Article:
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National security matters. In early 2010, Scott Brown launched an improbable bid for the Senate seat vacated by Ted Kennedy. The Bay State Republican railed against Obamacare, to be sure, but he also made a strong national-security case. In a sense, it’s a backdoor way to victory in blue states, where Republicans, if they lead with conservative policy ideas, face frowns. In NY-9, Bob Turner did the same, riding the anti-Obama wave, but placing a major emphasis on national security. The bet paid off: Turner was able to cobble together a coalition of Republicans, independents, and, most important, Democrats frustrated with Obama’s foreign-policy positions. Ed Koch, a Democrat and former New York mayor, endorsed Turner, mostly due to his dissatisfaction with Obama’s handling of the U.S.-Israeli relationship. Rudy Giuliani also signed on. In a district with a strong Orthodox Jewish community, Turner, a Catholic, found a way to beat one of the bloc’s better-known political figures — he underscored his commitment to Israel and tied Weprin to a president seen by many Jews as unpredictable, to say the least.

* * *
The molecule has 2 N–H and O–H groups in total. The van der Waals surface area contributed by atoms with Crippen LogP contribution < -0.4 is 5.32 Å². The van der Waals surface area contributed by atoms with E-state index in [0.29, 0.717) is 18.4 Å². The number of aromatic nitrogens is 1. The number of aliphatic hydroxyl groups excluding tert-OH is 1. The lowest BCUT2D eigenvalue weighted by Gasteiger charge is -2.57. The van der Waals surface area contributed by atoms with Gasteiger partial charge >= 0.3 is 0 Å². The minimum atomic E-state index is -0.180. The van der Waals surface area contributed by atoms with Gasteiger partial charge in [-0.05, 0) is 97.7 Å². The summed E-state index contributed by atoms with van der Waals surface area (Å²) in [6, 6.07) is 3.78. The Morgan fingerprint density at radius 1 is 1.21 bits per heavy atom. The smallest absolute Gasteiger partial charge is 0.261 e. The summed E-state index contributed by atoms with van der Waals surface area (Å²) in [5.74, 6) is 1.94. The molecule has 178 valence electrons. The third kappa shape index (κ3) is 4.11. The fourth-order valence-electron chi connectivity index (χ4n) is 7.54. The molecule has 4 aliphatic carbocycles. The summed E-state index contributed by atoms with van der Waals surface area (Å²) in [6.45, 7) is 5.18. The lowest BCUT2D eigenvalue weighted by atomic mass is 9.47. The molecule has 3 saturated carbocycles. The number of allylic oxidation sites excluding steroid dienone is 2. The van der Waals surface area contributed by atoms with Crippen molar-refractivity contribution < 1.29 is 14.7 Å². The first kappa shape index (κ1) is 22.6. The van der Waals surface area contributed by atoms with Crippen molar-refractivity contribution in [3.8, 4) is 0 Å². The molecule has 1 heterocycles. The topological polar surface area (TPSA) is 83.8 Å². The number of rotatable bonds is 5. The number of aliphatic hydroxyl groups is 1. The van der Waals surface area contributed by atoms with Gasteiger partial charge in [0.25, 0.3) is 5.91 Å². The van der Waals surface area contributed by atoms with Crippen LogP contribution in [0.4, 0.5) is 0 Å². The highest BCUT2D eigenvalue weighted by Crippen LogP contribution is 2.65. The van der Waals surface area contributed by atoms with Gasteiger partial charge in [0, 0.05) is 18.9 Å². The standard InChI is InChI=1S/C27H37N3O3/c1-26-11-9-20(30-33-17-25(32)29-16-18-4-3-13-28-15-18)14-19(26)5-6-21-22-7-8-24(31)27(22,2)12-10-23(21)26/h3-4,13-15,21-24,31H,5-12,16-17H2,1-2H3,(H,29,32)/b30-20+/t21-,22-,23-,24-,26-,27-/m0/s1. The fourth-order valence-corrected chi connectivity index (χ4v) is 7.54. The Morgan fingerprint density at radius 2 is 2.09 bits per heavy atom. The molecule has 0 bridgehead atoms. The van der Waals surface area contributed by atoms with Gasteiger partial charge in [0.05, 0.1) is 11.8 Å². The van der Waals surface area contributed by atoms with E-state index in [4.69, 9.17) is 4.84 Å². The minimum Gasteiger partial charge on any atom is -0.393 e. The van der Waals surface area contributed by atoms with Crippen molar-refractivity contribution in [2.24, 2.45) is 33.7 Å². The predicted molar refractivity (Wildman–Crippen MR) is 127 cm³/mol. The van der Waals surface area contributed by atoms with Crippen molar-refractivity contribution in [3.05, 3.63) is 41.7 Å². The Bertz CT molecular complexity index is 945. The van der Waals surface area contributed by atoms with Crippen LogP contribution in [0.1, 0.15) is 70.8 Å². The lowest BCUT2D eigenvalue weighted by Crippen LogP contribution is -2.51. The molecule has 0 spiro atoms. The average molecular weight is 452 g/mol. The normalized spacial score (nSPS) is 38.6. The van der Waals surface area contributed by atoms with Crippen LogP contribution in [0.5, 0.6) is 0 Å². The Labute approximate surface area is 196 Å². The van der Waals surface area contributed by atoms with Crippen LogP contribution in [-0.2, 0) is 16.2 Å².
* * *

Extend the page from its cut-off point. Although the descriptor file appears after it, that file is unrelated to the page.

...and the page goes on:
Marriage matters. Democrats may think the debate is over, but in a district they’ve held for decades, it is a hot-button issue, and may have cost David Weprin a seat in Congress. Orthodox Jewish leaders hold major sway in Brooklyn and Queens and many of them campaigned against Weprin for supporting same-sex marriage, which was legalized by the state legislature in June. Queens assemblyman Dov Hikind, a Democrat, endorsed Turner due to Weprin’s vote. Sensing opportunity, the National Organization for Marriage poured thousands into the district. And the polls encouraged them: One Public Policy Polling survey showed district voters opposing same-sex marriage, 45 percent to 41 percent. PPP’s numbers also showed that nearly 30 percent of locals viewed marriage as a deciding factor. In an interview with an Orthodox Jewish news outlet, Weprin, on the ropes, fumbled, awkwardly tiptoeing away from the law. He may have convinced a scattering of conservative Democrats to stick with him, but he let down his base, generating ire from his Democratic colleagues for questioning, of all things, the procedure used to pass the bill. “I find this offensive,” complained one Democratic state senator. “Once people think you’re not being honest about your position, then they question all of your positions.” Turner, who spent months reaching out to rabbis and their flocks, cleaned up.